Ford will debut the model at a NASCAR race "soon".

Ford Mustang Mach-E 1400: One-Of-A-Kind Prototype | Mustang | Ford

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The IIHS may increase the speeds it uses to test advanced driver aids.

Insurance Institute for Highway Safety

The Insurance Institute for Highway Safety (IIHS) recently announced that it is considering changing the speeds it uses to test vehicle-to-vehicle front crash prevention systems. The agency currently tests the systems at 12 and 25 mph, but says that the speeds don't accurately represent the types of crashes the safety tech is meant to prevent.

Front crash

Automatic emergency braking (AEB) is designed to notify of a possible collision and help respond with automatic application of braking. Just like a human using the brake pedal, it can stop the car, but higher speeds make it difficult to stop in time. The new tests would be conducted at 35 to 45 mph, which is the range where a large number of rear-end crashes occur. As Automotive News noted, an IIHS study showed 43 percent of rear-end crashes occur at speeds of 45 mph or less, so it's important to have a test that shows how well the tech performs at those levels.

A whopping 85 percent of 2022 vehicles earned a "Superior" rating in the current testing regime, so the IIHS will remove it from 2023 testing and Top Safety Pick award evaluations. Their view is that, since the majority of vehicles meet the criteria, it's no longer an accurate way of evaluating performance. In its place, the agency introduced a night test for automatic emergency braking systems that will begin next year.

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Lincoln will not make a performance variant to compete with Cadillac.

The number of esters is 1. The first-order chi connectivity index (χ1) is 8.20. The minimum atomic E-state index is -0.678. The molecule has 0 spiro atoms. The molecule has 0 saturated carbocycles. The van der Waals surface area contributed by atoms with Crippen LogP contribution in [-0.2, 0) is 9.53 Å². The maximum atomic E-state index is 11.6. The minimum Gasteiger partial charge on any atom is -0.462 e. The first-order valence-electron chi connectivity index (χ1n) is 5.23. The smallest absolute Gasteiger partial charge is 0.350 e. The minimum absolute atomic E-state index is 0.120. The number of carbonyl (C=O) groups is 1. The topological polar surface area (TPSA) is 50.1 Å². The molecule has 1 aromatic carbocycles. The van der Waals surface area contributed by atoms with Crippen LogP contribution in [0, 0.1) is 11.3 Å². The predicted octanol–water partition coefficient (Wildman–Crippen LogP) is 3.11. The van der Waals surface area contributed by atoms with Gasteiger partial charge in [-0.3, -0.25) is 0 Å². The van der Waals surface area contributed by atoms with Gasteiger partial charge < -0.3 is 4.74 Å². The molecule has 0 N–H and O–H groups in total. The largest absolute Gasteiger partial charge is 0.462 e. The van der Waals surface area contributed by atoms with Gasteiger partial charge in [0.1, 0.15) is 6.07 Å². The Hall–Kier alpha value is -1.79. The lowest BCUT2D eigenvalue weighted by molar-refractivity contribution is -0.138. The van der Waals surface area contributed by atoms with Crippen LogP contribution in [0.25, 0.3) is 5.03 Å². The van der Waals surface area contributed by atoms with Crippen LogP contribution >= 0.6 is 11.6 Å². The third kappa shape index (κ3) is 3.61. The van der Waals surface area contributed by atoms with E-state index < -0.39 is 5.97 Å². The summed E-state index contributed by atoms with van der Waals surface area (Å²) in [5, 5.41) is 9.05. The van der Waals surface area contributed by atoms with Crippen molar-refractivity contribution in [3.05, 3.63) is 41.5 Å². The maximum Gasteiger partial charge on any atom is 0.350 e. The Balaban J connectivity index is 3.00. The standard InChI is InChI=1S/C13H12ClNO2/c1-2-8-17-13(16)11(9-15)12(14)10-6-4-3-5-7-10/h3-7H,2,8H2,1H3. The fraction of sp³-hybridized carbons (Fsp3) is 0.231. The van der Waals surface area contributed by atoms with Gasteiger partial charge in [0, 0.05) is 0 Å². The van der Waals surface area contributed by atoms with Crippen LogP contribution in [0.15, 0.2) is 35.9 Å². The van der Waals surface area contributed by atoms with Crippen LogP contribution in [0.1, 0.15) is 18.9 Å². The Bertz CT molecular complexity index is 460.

TheLincoln Navigator and Cadillac Escalade have been duking it out at the top of luxury SUV rankings for decades, but there’s one area of the Caddy’s development that Lincoln won’t touch. In a recent interview, a company executive told Ford Authority that it has no plans to create a performance variant of the Navigator to compete with the upcoming Escalade V from Cadillac.

2022 Lincoln NavigatorThe new Navigator features several upscale touches and excellent tech. Lincoln

That means the Navigator will stick with the powertrain it’s carried for years, which is a twin-turbocharged 3.5-liter EcoBoost engine that makes 440 horsepower and 510 pound-feet of torque. It’s paired with a smooth ten-speed automatic and either rear- or four-wheel drive. While there’s more than enough power to get the hulking Lincoln moving, it’s not a powertrain that inspires excitement or engagement, and though beefy, it’s tuned much more for comfort and quietness than drama.

Though more than adequate, those specs are a far cry from the numbers we expect from the Escalade V. The full-size bruiser from Cadillac is expected to get a supercharged 6.2-liter V8, similar to the unit seen in the CT5-V Blackwing and Chevrolet Camaro ZL1. We don’t know power numbers yet, but the engine should deliver horsepower and torque numbers in the high 600s.

Cadillac Escalade VThe Escalade V will be massively powerful. Cadillac

That Lincoln is taking a different approach isn’t surprising. The automaker has already announced its intention to go all-electric, so pouring more time and resources into creating a performance gas-powered SUV isn’t in line with its goals. Company executives have also expressed a desire to avoid imitating rivals, so the decision to leave a performance Navigator behind is not surprising.